She paused and shifted her head to regard Latvia.
“I know you, Raivis.” she said. “I know you, Vita, Klaudija, Niks.”
She said each name as if she was counting off.
“Those are my friends,” Latvia nodded.
The ghost moved then, to the right. She didn't turn her back on them she instead moved sideways as if floating and made a circle. Estonia and Latvia moved with her, still linked arm and arm as they turned in a circle to follow and finally she stopped in front of the window. The air was so cool it frosted the window. The moon was so bright they could barely see her but it formed a clear outline around her body.
“Why are you here?” Latvia asked .
She paused for a brief moment and when she spoke it wasn't in answer to the question.
“My name's Eda.”
“Hi, Eda” Latvia replied.
Eda the ghost seemed pleased by that, her contanance brightened perceptibly somehow and her very being seemed a little more solid and grounded though still very much translucent. A soft smile spread across her pale lips and then she disappeared.
The chill in the room went with her. The windows cleared. The room was silent.
The walk back out of the building was unenventful and quiet. Latvia closed the door behind them when they exited and as soon as their feet crossed the gate and they were out in the city street, that's when he spoke.
“Kids are lonely aren't they?” Latvia asked.
Estonia stuffed his hands in his pockets. Their footsteps fell in unison. Latvia sighed.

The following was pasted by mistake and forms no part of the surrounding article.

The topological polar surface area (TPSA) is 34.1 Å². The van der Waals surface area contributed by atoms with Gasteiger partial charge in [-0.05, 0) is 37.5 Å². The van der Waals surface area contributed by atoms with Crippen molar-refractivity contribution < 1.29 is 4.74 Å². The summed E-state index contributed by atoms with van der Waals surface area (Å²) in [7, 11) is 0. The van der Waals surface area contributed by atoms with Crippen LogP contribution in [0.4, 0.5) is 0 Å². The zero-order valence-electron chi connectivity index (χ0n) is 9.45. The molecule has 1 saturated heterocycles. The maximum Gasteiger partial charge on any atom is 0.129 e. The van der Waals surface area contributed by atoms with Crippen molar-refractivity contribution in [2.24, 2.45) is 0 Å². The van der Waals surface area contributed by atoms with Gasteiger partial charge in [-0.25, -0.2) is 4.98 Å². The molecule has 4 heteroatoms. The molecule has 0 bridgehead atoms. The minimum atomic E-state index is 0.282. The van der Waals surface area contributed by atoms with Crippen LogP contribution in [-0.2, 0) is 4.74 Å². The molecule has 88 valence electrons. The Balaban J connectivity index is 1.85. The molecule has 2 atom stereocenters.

“What are we doing wrong?”
Estonia watched out the side of his eye as Latvia spoke.
“That girl, she must have felt so invisible. All she wanted was for us to notice her but we didn't; not when she was alive. We just pushed her, told her to work harder, to strive for more, to achieve, and when she died where else was she supposed to go if school's the only thing she knows?”
Hearing it said like that was rather sobering, and Estonia listened with a heavy heart, hands stuffed deep in trouser pockets. They didn't need flashlights anymore. The street was adequately lit, unlike the hallowed halls of the school building. Those halls were dim, no longer lit at that late hour by the false pretenses of children's hopes and dreams; aspirations force fed of what kind of future could be opened to them if only they'd learn more!
The visit to Latvia's school had been merely to humor the young nation. Estonia didn't intend to actually see a ghost, nor have his entire worldview shaken. But he knew he wouldn't be able to go back home and clense his mind of the things he had seen. Estonia had been changed.
He felt a tug on his sleeve and without glancing down he removed his hand form his pocket and felt the comforting warmth of Latvia's fingers interlacing with his own. There was a squeeze and he felt grounded. Estonia didn't have to ask. He was perceptive enough about Latvia's ability to read him. Latvia knew Estonia needed it as much as he did.
Latvia contiuned to speak, voice accusatory.
“We're letting them down all for the sake of what? Some idea of a grand future. We've got to remain competitive with the rest of the world.”
Finland to the west, South Korea to the East, Estonia knew too well about the mounting competition in the world and the struggle to kepe his peple relevant in academia. Brain drain was real too, and overwhelming, but he didn't know how to fix it. There was no hope of a panacea at that late stage. He was wise but he wasn't infallible. He made mistakes too and so did his government and people.
They had only wanted what was best for everyone.